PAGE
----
3rd Epilog Challenge

Be the First to Share

    Recommendations

    • Mason Jar Speed Challenge

      Mason Jar Speed Challenge
    • Pumpkin Challenge

      Pumpkin Challenge
    • Bikes Challenge

      Bikes Challenge

    60 Discussions

    0
    Gimli76
    Gimli76

    8 years ago on Introduction

    Did you want to write http://www.oceanmusic.com/ instead of http://www.oceanmusiclk.com/? Beacuse I can't connect with the last one :)
    Good instructable by the way.

    0
    Half-Life
    Half-Life

    Reply 4 months ago

    Amazing catch, looks like they are back online!
    How did you find this btw, are you Sri Lankan?

    0
    Half-Life
    Half-Life

    Reply 5 years ago on Introduction

    Yeah, the site is down. I should probably introduce them to ebay (this is a small company in Sri Lanka, but they have great craftsmen, I've visited the workshop)

    0
    Mr. Potato Head
    Mr. Potato Head

    Reply 9 years ago on Introduction

    What kind of noise would you think it makes?

    Seems pretty obvious that an electric violin would sound
    surprisingly violin-like.

    0
    Half-Life
    Half-Life

    Reply 9 years ago on Introduction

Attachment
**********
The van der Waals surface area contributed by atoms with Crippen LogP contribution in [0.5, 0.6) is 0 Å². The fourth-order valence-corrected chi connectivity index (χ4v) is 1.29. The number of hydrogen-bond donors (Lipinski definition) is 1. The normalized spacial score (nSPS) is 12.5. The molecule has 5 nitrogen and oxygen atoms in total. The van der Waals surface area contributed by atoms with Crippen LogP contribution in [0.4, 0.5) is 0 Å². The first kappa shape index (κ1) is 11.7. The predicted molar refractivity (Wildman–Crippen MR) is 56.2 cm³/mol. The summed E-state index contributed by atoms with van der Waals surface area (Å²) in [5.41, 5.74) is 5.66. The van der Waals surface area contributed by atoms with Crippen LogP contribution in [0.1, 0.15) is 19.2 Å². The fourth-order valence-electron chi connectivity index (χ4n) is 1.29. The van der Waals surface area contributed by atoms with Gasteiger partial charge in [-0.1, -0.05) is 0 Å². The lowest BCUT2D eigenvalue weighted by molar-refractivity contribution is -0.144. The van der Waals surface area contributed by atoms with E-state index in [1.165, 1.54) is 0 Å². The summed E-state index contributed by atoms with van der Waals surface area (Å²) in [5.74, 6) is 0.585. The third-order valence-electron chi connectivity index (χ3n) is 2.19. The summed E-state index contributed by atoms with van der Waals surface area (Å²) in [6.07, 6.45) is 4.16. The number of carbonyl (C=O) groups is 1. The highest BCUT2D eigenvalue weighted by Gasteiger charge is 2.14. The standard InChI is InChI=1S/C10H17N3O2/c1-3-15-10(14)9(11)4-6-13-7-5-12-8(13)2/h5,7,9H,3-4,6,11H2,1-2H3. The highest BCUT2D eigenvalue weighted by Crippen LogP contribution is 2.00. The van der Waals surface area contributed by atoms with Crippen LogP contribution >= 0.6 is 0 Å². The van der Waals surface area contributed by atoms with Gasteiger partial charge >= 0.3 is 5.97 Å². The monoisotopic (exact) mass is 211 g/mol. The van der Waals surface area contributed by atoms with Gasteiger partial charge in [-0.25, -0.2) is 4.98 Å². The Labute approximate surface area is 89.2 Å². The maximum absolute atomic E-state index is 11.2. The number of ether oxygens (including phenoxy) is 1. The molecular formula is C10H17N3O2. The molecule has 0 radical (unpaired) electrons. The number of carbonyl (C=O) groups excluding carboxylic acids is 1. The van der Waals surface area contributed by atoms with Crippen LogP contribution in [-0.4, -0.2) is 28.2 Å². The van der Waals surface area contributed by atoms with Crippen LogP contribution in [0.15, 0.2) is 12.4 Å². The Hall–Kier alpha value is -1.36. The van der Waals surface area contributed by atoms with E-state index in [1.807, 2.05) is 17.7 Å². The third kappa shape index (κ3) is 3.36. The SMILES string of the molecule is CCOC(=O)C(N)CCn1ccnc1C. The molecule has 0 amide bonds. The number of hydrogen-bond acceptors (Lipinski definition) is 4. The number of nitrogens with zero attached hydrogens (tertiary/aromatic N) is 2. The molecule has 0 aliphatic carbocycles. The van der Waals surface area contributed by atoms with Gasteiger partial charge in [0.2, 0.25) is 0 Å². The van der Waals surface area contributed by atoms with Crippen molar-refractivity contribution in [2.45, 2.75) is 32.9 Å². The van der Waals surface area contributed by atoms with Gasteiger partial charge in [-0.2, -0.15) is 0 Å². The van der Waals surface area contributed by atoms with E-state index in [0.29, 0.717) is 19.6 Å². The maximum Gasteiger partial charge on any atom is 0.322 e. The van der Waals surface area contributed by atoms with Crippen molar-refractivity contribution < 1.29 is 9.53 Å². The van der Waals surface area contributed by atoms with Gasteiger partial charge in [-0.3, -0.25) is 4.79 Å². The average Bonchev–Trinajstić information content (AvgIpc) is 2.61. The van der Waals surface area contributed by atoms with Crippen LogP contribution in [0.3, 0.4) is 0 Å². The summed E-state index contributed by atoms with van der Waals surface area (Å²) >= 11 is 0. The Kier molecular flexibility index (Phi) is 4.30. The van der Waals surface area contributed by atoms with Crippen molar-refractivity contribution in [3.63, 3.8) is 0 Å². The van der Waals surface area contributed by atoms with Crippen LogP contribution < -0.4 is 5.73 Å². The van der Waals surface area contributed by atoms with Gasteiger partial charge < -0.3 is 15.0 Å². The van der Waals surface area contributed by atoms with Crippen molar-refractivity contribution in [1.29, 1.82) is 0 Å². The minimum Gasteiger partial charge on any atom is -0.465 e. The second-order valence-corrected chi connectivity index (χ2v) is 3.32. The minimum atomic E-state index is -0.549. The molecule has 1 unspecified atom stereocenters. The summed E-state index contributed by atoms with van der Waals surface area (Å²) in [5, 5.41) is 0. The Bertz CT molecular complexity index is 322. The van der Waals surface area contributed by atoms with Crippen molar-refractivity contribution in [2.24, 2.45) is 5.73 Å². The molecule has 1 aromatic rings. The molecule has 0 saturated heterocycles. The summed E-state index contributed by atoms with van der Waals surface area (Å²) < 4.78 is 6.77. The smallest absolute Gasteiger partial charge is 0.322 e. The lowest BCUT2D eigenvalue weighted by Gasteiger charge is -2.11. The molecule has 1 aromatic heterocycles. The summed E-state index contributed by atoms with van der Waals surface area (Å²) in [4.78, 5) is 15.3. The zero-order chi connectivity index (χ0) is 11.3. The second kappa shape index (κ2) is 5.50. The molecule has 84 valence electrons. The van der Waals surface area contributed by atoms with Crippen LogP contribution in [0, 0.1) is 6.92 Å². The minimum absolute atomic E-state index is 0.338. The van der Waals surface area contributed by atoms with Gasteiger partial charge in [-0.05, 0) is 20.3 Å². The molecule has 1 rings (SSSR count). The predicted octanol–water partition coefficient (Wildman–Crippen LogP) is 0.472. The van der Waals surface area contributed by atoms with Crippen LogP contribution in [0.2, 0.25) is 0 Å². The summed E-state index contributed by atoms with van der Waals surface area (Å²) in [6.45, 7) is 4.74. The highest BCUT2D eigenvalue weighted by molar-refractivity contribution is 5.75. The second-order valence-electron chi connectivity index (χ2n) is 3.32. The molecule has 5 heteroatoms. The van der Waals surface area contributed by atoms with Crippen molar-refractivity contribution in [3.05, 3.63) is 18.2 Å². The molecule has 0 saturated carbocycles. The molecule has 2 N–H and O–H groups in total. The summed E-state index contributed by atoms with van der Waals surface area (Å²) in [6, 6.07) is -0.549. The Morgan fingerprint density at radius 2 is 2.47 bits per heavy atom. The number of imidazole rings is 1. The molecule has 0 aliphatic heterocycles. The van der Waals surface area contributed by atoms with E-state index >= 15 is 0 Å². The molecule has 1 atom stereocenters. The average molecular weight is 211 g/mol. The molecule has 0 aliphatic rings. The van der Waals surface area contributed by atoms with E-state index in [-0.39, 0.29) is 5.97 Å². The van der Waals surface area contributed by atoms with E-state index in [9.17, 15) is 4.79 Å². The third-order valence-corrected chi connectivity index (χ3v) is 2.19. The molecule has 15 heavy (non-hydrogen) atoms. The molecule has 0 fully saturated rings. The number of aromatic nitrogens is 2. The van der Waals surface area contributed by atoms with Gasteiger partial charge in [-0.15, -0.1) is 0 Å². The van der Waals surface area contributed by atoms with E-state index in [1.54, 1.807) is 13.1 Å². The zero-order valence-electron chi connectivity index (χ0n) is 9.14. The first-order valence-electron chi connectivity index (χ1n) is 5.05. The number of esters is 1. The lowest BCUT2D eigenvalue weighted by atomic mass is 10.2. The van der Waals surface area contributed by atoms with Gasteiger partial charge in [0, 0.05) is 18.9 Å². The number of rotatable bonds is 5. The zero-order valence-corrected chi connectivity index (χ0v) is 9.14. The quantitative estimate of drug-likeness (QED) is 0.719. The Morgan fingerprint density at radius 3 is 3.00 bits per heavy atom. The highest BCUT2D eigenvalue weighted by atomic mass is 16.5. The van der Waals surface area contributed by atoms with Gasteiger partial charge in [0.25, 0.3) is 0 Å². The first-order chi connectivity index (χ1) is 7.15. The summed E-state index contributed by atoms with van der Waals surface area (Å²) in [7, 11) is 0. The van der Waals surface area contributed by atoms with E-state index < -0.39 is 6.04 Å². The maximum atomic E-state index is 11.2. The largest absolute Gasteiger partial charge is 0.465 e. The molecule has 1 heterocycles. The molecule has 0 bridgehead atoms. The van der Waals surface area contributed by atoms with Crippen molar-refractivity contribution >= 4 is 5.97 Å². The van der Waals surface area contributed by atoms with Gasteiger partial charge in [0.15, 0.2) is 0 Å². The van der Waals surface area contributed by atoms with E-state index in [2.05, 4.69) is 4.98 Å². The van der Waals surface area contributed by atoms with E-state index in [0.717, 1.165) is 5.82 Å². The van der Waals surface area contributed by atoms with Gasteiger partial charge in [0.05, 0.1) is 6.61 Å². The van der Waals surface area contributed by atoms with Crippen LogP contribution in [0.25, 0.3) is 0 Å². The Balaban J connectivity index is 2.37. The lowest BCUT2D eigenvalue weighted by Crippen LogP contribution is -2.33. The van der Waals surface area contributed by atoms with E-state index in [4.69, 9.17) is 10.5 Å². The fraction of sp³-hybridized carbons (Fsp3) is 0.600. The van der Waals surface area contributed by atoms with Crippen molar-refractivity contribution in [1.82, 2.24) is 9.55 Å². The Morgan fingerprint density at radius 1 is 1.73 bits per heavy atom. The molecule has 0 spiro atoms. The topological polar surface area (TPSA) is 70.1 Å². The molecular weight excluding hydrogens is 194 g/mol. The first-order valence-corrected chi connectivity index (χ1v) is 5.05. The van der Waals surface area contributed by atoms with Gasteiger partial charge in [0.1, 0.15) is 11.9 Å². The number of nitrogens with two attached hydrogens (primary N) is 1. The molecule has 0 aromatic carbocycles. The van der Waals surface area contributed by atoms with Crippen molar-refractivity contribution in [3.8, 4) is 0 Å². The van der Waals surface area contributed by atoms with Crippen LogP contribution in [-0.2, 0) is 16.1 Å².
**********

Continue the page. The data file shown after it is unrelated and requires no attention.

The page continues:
Just by itself, a regular violin-type sound is heard, but you can hook it up to an effects box to get wah-wah, distortion etc.

    Also, you can hook it up to a computer and use software like "guitar fx".

    0
    LethiaC
    LethiaC

    4 years ago

    I want to make this so that I can carry it around. I don't care about the acoustics because I already have a full violin. Where or what kind of place could I take the wood to be cut as I do not have a wood shop or access to a wood shop?

    0
    mrx91
    mrx91

    7 years ago on Introduction

    man wt about amplifier where u put the pickup jack????

    0
    ray_sami
    ray_sami

    8 years ago on Introduction

    My daughter start violin lessen 2 month ago , i think something like that will be nice birthday gift for her but unfurently i am not good in craft....
    if it possible that someone can make for me ?? (how much it will cost) ?

    very nice project. keep on

    Ray

    0